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Fritz F. Adler, M.D.
JAMA. 1946;130(8):530. doi:10.1001/jama.1946.02870080064023.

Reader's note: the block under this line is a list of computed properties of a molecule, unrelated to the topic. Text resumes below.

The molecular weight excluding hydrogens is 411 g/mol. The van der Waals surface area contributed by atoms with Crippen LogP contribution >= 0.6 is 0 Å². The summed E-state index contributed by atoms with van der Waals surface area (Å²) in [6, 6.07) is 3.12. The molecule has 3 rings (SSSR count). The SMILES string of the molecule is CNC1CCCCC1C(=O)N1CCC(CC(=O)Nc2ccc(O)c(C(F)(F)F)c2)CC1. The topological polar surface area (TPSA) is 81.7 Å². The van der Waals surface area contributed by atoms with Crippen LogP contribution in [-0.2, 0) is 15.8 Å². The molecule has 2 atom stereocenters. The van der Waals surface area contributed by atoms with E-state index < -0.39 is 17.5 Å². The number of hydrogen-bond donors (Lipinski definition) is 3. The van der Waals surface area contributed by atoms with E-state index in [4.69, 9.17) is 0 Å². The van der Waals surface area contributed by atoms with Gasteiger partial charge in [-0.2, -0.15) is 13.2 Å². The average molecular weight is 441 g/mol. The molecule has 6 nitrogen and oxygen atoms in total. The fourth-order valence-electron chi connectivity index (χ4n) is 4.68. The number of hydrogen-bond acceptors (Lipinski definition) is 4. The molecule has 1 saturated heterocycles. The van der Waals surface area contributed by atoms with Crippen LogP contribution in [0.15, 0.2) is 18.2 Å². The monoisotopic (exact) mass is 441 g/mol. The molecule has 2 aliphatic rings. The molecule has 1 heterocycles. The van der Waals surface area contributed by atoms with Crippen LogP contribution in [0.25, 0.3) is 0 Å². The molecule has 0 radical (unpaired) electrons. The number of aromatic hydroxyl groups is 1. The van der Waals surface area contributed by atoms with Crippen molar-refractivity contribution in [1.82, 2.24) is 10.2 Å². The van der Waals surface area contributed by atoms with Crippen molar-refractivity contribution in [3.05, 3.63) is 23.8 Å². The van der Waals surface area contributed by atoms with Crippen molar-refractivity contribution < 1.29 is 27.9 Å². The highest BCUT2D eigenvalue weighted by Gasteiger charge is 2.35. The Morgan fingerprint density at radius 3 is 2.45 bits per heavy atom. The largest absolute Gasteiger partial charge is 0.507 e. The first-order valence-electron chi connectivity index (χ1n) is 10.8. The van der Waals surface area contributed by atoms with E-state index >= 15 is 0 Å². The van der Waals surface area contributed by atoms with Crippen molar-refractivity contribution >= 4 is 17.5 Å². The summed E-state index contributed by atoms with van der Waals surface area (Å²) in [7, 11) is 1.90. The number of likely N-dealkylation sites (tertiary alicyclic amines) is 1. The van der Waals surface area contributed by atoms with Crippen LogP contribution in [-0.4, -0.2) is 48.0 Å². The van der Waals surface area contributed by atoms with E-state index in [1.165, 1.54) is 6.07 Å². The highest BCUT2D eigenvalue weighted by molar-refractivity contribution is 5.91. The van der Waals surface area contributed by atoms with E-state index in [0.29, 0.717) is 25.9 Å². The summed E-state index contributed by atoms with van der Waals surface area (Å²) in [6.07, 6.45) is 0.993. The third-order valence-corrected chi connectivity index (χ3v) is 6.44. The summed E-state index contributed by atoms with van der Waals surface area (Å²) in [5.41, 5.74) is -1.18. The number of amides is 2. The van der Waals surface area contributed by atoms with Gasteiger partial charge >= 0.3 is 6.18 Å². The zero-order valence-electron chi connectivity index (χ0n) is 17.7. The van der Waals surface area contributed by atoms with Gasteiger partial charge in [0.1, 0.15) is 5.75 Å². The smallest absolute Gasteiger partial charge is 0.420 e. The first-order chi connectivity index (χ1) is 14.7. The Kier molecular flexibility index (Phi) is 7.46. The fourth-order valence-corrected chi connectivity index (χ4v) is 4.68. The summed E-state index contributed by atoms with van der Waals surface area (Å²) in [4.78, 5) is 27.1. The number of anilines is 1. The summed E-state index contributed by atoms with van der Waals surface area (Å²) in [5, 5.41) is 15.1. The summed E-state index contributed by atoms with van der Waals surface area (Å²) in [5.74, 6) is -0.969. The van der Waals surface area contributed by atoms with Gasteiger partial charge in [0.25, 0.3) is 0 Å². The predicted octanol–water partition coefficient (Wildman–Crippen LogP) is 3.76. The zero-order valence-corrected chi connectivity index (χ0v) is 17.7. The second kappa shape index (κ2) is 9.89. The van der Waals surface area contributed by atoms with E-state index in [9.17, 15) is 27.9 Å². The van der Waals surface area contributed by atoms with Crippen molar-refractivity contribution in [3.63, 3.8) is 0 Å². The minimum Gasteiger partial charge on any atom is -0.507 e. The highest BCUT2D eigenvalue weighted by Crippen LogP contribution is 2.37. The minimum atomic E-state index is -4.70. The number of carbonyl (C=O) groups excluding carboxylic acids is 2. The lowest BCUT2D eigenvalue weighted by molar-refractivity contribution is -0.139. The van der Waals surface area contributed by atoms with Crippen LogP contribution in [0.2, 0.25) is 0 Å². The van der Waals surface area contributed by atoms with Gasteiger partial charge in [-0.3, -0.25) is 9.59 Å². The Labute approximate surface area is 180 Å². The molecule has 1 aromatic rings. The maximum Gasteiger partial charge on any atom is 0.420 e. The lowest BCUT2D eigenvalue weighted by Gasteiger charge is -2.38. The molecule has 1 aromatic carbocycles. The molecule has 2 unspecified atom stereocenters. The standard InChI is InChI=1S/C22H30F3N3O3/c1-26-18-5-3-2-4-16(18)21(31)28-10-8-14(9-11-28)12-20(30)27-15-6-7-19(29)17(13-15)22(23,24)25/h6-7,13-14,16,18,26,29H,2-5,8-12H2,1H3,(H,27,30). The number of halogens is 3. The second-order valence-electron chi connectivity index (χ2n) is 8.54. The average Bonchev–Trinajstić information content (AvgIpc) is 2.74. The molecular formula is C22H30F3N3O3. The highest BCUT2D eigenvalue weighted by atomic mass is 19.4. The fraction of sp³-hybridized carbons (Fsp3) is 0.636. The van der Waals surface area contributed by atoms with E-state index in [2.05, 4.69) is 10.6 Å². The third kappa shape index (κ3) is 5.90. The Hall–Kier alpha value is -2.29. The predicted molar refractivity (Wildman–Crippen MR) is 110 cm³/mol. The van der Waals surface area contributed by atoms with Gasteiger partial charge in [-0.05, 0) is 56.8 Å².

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To the Editor:—  At the psychiatric division of Professors Wagner Jauregg and Poetzel in Vienna in 1937 and at the admitting room of St. Joseph Hospital from 1940 to 1945 I had the opportunity of studying alcoholism in its various manifestations. Ordinarily we used to resort to paraldehyde, restraints and seclusions for the disturbed resistive violent alcoholic addict, and we used to give various stimulants for the patient in an alcoholic coma. For the last two years we have not admitted acute alcoholic addicts to the wards of St. Joseph Hospital in Paterson, N. J., except patients in deep coma complicated by respiratory failure.Immediately after arrival in the emergency room every alcoholic addict either violent or in coma received 15 grains (1 Gm.) of caffeine with sodium benzoate intravenously, the rate of injection being about ten seconds. The administration of caffeine with sodium benzoate to these patients was followed


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